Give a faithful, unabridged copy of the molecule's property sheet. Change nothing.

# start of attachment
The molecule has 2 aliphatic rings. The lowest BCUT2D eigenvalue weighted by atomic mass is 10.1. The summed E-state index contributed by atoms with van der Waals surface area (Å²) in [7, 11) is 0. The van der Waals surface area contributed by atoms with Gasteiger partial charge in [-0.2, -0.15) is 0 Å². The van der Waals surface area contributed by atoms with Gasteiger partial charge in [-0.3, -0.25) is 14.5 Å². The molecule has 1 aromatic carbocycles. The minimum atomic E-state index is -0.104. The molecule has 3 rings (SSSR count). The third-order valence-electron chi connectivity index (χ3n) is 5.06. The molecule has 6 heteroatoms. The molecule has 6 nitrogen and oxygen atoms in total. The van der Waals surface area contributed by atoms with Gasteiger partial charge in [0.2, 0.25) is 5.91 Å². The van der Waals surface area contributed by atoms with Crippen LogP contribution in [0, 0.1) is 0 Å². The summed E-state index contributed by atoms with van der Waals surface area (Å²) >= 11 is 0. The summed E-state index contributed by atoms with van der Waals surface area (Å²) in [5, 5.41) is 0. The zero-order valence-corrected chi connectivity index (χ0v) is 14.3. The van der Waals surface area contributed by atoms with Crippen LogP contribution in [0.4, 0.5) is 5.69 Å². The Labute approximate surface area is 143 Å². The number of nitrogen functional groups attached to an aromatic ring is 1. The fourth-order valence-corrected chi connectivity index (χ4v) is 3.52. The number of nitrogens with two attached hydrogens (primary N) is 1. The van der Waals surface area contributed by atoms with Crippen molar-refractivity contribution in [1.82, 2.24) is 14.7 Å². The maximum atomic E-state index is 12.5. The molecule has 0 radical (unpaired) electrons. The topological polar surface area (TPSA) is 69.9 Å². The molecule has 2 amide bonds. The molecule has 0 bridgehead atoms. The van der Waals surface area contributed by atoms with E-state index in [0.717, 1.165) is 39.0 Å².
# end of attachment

The molecule has 2 aliphatic rings. The lowest BCUT2D eigenvalue weighted by atomic mass is 10.1. The summed E-state index contributed by atoms with van der Waals surface area (Å²) in [7, 11) is 0. The van der Waals surface area contributed by atoms with Gasteiger partial charge in [-0.2, -0.15) is 0 Å². The van der Waals surface area contributed by atoms with Gasteiger partial charge in [-0.3, -0.25) is 14.5 Å². The molecule has 1 aromatic carbocycles. The minimum atomic E-state index is -0.104. The molecule has 3 rings (SSSR count). The third-order valence-electron chi connectivity index (χ3n) is 5.06. The molecule has 6 heteroatoms. The molecule has 6 nitrogen and oxygen atoms in total. The van der Waals surface area contributed by atoms with Gasteiger partial charge in [0.2, 0.25) is 5.91 Å². The van der Waals surface area contributed by atoms with Crippen LogP contribution in [0, 0.1) is 0 Å². The summed E-state index contributed by atoms with van der Waals surface area (Å²) >= 11 is 0. The summed E-state index contributed by atoms with van der Waals surface area (Å²) in [5, 5.41) is 0. The zero-order valence-corrected chi connectivity index (χ0v) is 14.3. The van der Waals surface area contributed by atoms with Crippen LogP contribution in [0.4, 0.5) is 5.69 Å². The Labute approximate surface area is 143 Å². The number of nitrogen functional groups attached to an aromatic ring is 1. The fourth-order valence-corrected chi connectivity index (χ4v) is 3.52. The number of nitrogens with two attached hydrogens (primary N) is 1. The van der Waals surface area contributed by atoms with Crippen molar-refractivity contribution in [1.82, 2.24) is 14.7 Å². The maximum atomic E-state index is 12.5. The molecule has 0 radical (unpaired) electrons. The topological polar surface area (TPSA) is 69.9 Å². The molecule has 2 amide bonds. The molecule has 0 bridgehead atoms. The van der Waals surface area contributed by atoms with E-state index in [0.717, 1.165) is 39.0 Å².